Some of the vitamins and minerals that tend to be favored in the mix are Vitamin C (700% DV), Vitamin B12 (467% DV), Vitamin E (334% DV), Thiamin (200% DV), Vitamin B6 (150% DV), Riboflavin (118% DV), Biotin (110% DV), Niacin, Folate, and Zinc (All 100% DV).
Others are advertised to be included, but have such low amounts that they’re not really useful. These include Calcium (12% DV), Copper (10% DV), Potassium (9% DV), Magnesium (7% DV), and Phosphorous (6% DV). And some things that are necessary for optimal health (such as iodine, choline, and molybdenum) are left out completely.
There is no official breakdown of how many of each of the ingredients in the 75 item list actually goes into a daily serving (we just get an estimate of different vitamin and mineral percentages). This is because Athletic Greens uses a proprietary blend that is kept secret.
Usually the argument behind proprietary blends is to keep market share and prevent others from copying your recipe–and therefore not buying your brand–but the sheer number of ingredients and lack of availability via easy channels means that pretty much no average consumer could ever copy the recipe. There is not really too much of a valid reason for keeping the blend proprietary–besides potentially preventing other companies from trying to copy the recipe and take customers away from Athletic Greens–and it comes at a big cost of transparency.
Not All Ingredients Are Scientifically Backed
While some ingredients in the Athletic Greens formula have been scientifically shown to be beneficial (see dandelion root, ginger, green tea) others have not. For example, licorice root has not yet been shown to have any real health benefits and in some cases can actually lead to dangerous side effects.
Many customers of Athletic Greens online have commented on the unpleasant taste of the mix. The best way to build sustainable habits is to set them up in a way that is enjoyable. If a daily activity is unpleasant, it is going to be very difficult to stick with long term. The only way to really keep up with a healthy habit long term–and actually go far enough to receive the benefits from that activity–is to make it enjoyable. If you hate the taste, Athletic Greens is probably not going to work for you in the long term.
Perhaps the most significant downside is the price. Athletic Greens costs nearly $3/day, which can start to add up really quickly. A single monthly subscription of the bulk pouch for an entire year would run nearly $1000 (and even more if you got the travel packs). You could buy a year long membership to a nice gym with that, which––for the average person––would probably be a much more useful way to spend that much money.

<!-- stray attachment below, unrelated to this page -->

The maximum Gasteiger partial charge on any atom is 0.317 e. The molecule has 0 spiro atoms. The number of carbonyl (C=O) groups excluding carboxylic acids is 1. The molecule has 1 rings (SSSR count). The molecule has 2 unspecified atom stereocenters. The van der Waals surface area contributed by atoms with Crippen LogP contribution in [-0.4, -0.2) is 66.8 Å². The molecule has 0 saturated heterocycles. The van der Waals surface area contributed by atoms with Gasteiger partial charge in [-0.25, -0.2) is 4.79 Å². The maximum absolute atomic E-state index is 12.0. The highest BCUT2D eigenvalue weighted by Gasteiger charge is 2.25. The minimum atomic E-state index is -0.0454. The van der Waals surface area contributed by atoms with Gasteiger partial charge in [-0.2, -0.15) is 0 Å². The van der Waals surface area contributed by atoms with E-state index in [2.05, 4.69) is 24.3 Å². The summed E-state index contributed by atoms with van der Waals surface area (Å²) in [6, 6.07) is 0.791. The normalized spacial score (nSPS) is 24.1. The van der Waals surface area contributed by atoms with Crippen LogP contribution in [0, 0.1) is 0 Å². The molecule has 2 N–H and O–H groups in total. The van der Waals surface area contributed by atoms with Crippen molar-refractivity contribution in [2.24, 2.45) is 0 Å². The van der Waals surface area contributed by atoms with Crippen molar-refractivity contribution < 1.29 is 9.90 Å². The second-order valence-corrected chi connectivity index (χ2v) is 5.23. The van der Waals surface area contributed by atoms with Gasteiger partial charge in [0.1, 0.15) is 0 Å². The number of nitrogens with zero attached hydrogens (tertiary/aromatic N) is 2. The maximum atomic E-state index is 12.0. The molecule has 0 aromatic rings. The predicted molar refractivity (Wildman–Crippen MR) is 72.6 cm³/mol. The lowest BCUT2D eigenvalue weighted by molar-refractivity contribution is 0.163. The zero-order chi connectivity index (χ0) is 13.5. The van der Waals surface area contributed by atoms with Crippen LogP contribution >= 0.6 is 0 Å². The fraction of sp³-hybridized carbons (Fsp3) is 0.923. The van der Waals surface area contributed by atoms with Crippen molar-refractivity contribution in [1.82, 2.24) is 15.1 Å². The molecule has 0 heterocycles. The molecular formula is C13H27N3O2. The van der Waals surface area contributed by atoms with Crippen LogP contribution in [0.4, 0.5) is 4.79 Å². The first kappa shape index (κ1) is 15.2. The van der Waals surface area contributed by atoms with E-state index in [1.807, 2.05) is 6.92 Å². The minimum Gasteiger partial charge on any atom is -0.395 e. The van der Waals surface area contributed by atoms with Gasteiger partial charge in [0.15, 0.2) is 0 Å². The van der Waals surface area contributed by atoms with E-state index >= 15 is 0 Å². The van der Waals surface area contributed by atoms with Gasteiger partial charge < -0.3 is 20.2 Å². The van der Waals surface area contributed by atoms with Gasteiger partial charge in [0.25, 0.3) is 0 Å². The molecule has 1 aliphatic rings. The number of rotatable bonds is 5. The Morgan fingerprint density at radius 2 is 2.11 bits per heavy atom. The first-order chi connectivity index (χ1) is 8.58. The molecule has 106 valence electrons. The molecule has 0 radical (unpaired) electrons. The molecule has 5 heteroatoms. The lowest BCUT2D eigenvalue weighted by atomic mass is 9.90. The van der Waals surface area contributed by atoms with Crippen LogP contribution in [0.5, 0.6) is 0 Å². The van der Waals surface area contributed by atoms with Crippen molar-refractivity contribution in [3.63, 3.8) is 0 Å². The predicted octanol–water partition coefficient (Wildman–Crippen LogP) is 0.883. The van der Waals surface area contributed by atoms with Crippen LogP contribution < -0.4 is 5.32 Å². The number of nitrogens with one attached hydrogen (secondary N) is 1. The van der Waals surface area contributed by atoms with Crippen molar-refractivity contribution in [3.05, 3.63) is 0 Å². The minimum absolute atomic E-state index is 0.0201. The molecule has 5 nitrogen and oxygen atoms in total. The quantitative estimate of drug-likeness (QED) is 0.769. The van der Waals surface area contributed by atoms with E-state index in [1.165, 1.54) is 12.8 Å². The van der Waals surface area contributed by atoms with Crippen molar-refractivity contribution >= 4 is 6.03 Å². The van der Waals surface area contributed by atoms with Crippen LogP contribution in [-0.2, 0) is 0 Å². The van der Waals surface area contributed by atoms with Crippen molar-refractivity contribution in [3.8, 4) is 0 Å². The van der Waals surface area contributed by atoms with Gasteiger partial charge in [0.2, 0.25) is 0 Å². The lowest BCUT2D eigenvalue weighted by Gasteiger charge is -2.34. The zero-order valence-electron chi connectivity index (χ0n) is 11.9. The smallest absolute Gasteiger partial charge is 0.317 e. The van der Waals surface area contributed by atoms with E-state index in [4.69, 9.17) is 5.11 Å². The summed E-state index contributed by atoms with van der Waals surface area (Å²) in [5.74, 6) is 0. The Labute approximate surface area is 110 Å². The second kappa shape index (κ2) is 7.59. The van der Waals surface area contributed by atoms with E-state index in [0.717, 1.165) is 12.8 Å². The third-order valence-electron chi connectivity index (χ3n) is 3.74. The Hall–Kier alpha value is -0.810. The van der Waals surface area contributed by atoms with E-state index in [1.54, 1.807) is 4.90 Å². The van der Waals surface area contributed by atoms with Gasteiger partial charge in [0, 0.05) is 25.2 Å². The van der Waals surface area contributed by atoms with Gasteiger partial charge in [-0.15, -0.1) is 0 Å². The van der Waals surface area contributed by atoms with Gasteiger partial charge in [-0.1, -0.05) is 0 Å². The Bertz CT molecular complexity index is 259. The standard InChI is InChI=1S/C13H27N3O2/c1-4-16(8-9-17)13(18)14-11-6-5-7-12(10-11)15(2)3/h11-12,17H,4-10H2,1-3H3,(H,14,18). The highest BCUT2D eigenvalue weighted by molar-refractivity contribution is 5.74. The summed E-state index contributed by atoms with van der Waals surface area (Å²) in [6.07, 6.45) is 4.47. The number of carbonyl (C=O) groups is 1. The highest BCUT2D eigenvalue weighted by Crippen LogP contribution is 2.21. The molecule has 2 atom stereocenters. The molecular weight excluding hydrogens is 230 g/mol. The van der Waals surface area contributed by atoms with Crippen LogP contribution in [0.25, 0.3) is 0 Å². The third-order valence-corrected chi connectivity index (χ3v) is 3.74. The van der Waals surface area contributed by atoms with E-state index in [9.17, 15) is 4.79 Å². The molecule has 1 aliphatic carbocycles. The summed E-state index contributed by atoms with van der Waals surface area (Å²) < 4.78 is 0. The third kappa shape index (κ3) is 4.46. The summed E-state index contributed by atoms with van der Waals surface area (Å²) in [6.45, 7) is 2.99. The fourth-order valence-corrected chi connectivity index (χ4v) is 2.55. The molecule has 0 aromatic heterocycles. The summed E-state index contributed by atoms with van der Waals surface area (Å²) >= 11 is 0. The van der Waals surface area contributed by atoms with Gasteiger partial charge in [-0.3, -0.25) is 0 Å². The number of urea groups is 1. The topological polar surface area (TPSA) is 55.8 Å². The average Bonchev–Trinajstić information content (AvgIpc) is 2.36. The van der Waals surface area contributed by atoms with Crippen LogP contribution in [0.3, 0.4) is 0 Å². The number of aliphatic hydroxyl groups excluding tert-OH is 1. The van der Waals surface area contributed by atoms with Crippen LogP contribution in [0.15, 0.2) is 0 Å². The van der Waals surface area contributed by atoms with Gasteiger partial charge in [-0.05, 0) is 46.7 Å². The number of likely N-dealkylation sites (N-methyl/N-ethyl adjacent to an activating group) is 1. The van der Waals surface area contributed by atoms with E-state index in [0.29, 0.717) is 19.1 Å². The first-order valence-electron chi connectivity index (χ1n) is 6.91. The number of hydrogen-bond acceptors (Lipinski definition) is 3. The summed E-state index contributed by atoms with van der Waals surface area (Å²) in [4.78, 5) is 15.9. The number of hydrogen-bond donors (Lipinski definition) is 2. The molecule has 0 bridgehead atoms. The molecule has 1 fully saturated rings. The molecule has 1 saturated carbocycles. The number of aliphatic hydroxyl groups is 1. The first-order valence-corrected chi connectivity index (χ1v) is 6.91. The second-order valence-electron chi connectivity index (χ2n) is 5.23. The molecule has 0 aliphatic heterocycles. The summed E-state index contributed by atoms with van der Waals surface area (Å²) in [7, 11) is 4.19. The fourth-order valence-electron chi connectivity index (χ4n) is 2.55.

Athletic Greens is one of the most expensive greens powders out there, so it’s not hard to find something comparable that costs you less. You could also try the alternative option of just buying a multivitamin and fiber supplement and you’d get the same benefit without all the extra potentially non-useful ingredients.
Who Is It Right For?
If you meet all of the following conditions, then Athletic Greens might be a good option for you:
- You have a lot of disposable income and can afford to drop $80 or more per month on supplements.
- You do not dislike the taste of the mix (I’d recommend doing a trial period to test this out–they have a 60 day money back guarantee).
- You do not already get your daily quantity of vitamins and minerals from your diet. If you do, it would be a waste of money to consume more, because your body won’t be able to absorb much else.
- You travel a lot or have some other barrier that prevents you from being able to prep your own food regularly, limiting your ability to get all your vitamins and minerals from your normal diet. Note that if you don’t have this limitation, it’s probably a better option in the long run to learn how to just cook healthy and nutritionally dense meals for yourself, rather than relying on a powder that is not 100% scientifically backed.
- You prioritize convenience over all else. Another way to get the same benefits as athletic greens would be through a combination of multivitamins and fiber supplements. That would likely be less expensive, but would take more steps.
Who Is It Wrong For?
If you meet any of the following conditions, Athletic Greens probably isn’t right for you:
- You don’t have a lot of disposable income.
- What should you do, then?: try to purchase inexpensive, healthy fruits, vegetables and grains at the store to help promote a balanced and nutritious diet on a low budget (See the r/eatcheapandhealthy discussion board on Reddit for some great tips).
- You already eat a balanced diet.
- What should you do, then? Nothing. You probably don’t need a supplement. Just focus on getting good exercise in and you should be fine!
- You don’t like the taste.
- What should you do, then? Options include: 1. Find another greens powder you like better. 2. Take a multivitamin or pill combo that would not have as much of a taste. 3. Attempt to get your vitamins and minerals through your normal food, which tends to taste a lot more pleasant if you take the time to learn how to make enjoyable recipes.
- You have the time and flexibility to learn how to plan and cook a healthy, balanced diet for yourself (or at least the time to pick out some multivitamins that might work better for you) and don’t need an instant solution to your lack of vitamins/minerals.
- What should you do, then? Do some research into healthy eating. A good place to get some inspiration is r/healthyfood on Reddit, but there are thousands of resources easily accessible via search engine.
Athletic Greens is a decent greens powder–and can help meet daily vitamin and mineral needs–but it’s not likely to be the best option for most customers. The high price point and lack of balanced ingredients mean it is only best for those with a lot of money and not a lot of time. Anyone not in that category could likely do better with an alternative strategy for nutritional balance–whether that be another, less expensive, product or an entirely different health strategy altogether.